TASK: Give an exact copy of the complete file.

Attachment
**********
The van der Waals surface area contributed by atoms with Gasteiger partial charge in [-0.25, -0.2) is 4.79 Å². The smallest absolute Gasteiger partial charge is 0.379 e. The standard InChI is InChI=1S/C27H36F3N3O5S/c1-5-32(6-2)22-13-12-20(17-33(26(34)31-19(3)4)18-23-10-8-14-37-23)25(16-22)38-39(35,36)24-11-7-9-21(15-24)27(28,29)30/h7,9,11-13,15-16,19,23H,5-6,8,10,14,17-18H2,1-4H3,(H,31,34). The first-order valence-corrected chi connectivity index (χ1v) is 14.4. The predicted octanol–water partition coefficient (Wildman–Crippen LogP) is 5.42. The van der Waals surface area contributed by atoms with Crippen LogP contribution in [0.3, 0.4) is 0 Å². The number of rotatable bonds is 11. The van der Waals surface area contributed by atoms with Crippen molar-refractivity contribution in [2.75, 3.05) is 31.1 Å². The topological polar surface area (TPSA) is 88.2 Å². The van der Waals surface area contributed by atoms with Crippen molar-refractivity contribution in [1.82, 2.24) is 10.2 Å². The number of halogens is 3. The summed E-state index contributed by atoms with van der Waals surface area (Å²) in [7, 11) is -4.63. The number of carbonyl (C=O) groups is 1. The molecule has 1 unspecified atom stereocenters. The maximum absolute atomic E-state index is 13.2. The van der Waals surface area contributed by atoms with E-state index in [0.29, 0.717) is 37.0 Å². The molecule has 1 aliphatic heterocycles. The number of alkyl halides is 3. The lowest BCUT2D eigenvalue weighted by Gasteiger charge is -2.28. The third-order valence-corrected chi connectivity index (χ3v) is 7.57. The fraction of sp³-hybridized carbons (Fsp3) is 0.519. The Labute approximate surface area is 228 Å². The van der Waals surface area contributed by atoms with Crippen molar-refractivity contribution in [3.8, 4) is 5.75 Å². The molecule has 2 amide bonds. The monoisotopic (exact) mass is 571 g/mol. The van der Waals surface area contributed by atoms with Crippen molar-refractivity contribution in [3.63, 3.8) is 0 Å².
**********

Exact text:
The van der Waals surface area contributed by atoms with Gasteiger partial charge in [-0.25, -0.2) is 4.79 Å². The smallest absolute Gasteiger partial charge is 0.379 e. The standard InChI is InChI=1S/C27H36F3N3O5S/c1-5-32(6-2)22-13-12-20(17-33(26(34)31-19(3)4)18-23-10-8-14-37-23)25(16-22)38-39(35,36)24-11-7-9-21(15-24)27(28,29)30/h7,9,11-13,15-16,19,23H,5-6,8,10,14,17-18H2,1-4H3,(H,31,34). The first-order valence-corrected chi connectivity index (χ1v) is 14.4. The predicted octanol–water partition coefficient (Wildman–Crippen LogP) is 5.42. The van der Waals surface area contributed by atoms with Crippen LogP contribution in [0.3, 0.4) is 0 Å². The number of rotatable bonds is 11. The van der Waals surface area contributed by atoms with Crippen molar-refractivity contribution in [2.75, 3.05) is 31.1 Å². The topological polar surface area (TPSA) is 88.2 Å². The van der Waals surface area contributed by atoms with Crippen molar-refractivity contribution in [1.82, 2.24) is 10.2 Å². The number of halogens is 3. The summed E-state index contributed by atoms with van der Waals surface area (Å²) in [7, 11) is -4.63. The number of carbonyl (C=O) groups is 1. The molecule has 1 unspecified atom stereocenters. The maximum absolute atomic E-state index is 13.2. The van der Waals surface area contributed by atoms with E-state index in [0.29, 0.717) is 37.0 Å². The molecule has 1 aliphatic heterocycles. The number of alkyl halides is 3. The lowest BCUT2D eigenvalue weighted by Gasteiger charge is -2.28. The third-order valence-corrected chi connectivity index (χ3v) is 7.57. The fraction of sp³-hybridized carbons (Fsp3) is 0.519. The Labute approximate surface area is 228 Å². The van der Waals surface area contributed by atoms with Crippen molar-refractivity contribution in [3.8, 4) is 5.75 Å². The molecule has 2 amide bonds. The monoisotopic (exact) mass is 571 g/mol. The van der Waals surface area contributed by atoms with Crippen molar-refractivity contribution in [3.63, 3.8) is 0 Å².